“You’d be surprised how often people agree to take DNA tests and fail them,” Mullin said.

Mullin said that MLB believes George Soto knew at the time he signed that he was using a false age and that Lara was not his real mother. Another source with knowledge of the situation said that Enrique Soto played a part in the deception. Mullin declined comment on whether any team employees knew what George Soto’s real age was.

George Soto has since gone through the Dominican courts to obtain a new birth certificate with a new age that is four years older, meaning he would now be 26. He used that new age to obtain a visa and travel to Arizona for spring training this year, before the Mariners released him on March 23.

One of George Soto’s brothers is Leance Soto, a third baseman who signed with the Blue Jays for $675,000 in April 2005 when he was 19. He spent four years in short-season ball, finishing a career .201/.248/.293 hitter in 149 games before his release after the 2008 season. He later signed with the Rangers on Jan. 19, 2010—the same day the Rangers signed Colombian catcher Jorge Alfaro for $1.3 million out of Enrique Soto’s program—before getting released on July 19, 2010, having never played a game for the organization.

Leance Soto’s listed date of birth is June 13, 1985, five months apart from George Soto’s new date of birth. Sources said that George and Leance are half-brothers who do not have the same mother, though Baseball America could not confirm that. Mullin said the league does not currently have an investigation into Leance Soto.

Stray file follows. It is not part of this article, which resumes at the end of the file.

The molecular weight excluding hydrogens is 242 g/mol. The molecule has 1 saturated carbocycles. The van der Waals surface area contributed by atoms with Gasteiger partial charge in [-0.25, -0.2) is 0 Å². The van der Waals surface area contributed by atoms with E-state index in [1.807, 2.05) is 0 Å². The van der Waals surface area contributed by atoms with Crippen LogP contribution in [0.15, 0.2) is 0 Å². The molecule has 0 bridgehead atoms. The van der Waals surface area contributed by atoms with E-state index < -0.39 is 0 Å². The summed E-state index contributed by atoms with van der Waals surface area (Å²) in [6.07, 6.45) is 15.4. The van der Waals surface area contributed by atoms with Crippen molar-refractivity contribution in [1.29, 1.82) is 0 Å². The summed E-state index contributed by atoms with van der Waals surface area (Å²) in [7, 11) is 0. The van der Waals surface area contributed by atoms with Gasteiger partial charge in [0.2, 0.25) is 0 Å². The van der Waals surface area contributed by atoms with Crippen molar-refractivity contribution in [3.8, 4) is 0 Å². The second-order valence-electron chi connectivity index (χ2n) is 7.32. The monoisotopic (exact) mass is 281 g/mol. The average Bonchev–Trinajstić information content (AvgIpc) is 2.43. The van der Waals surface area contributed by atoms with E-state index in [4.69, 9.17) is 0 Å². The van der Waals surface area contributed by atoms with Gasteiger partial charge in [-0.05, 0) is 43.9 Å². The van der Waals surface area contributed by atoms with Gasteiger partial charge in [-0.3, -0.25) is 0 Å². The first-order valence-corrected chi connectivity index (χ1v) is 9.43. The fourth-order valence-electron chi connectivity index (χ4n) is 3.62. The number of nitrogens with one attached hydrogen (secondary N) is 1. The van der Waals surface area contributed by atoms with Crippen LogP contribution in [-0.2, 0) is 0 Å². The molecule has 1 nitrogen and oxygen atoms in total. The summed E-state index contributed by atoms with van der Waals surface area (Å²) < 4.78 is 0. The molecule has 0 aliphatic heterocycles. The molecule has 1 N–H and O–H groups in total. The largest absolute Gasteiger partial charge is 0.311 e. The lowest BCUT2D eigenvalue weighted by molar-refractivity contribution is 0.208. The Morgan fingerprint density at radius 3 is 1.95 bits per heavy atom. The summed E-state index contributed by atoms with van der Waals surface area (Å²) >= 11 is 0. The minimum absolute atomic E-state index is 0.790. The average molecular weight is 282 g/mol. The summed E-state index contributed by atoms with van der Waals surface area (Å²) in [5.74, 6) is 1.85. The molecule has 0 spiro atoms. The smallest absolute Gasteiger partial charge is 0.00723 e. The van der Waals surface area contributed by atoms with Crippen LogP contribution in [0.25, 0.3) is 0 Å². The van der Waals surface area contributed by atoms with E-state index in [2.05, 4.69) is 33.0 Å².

Enrique Soto has been one of the most powerful people in Dominican baseball. A former scout for the Athletics in the early 1990s, Soto has worked in Bani as a trainer for Miguel Tejada (who used a false age to sign), Erick Aybar and Willy Aybar, among others.

The Mariners have signed several of Soto’s most expensive players in recent years, including Jharmidy DeJesus, who signed for $1 million shortly before his 18th birthday in 2007 and is now a first baseman/third baseman with low Class A Clinton. Shortstop Esteilon Peguero, who also trained with Soto, agreed to sign with the Mariners in December 2010 for $2.9 million, which would have been the biggest bonus of the year, until the Mariners reduced his bonus to $1.1 million for unconfirmed reasons.

Soto was arrested in January 2011 when two unnamed brothers he had coached told Dominican authorities that Soto had sexually assaulted them over the course of six months in 2003 when they were 16 and 17. Soto was released on bond in late June 2011. Last July, an investigative report by Alicia Ortega aired on Noticias Sin in the Dominican Republic in which three former players accused Soto of sexually assaulting them. In the report, Soto denied every allegation against him. BA could not verify the current legal status of the charges against Soto in the Dominican Republic.

International | #2012 #International Affairs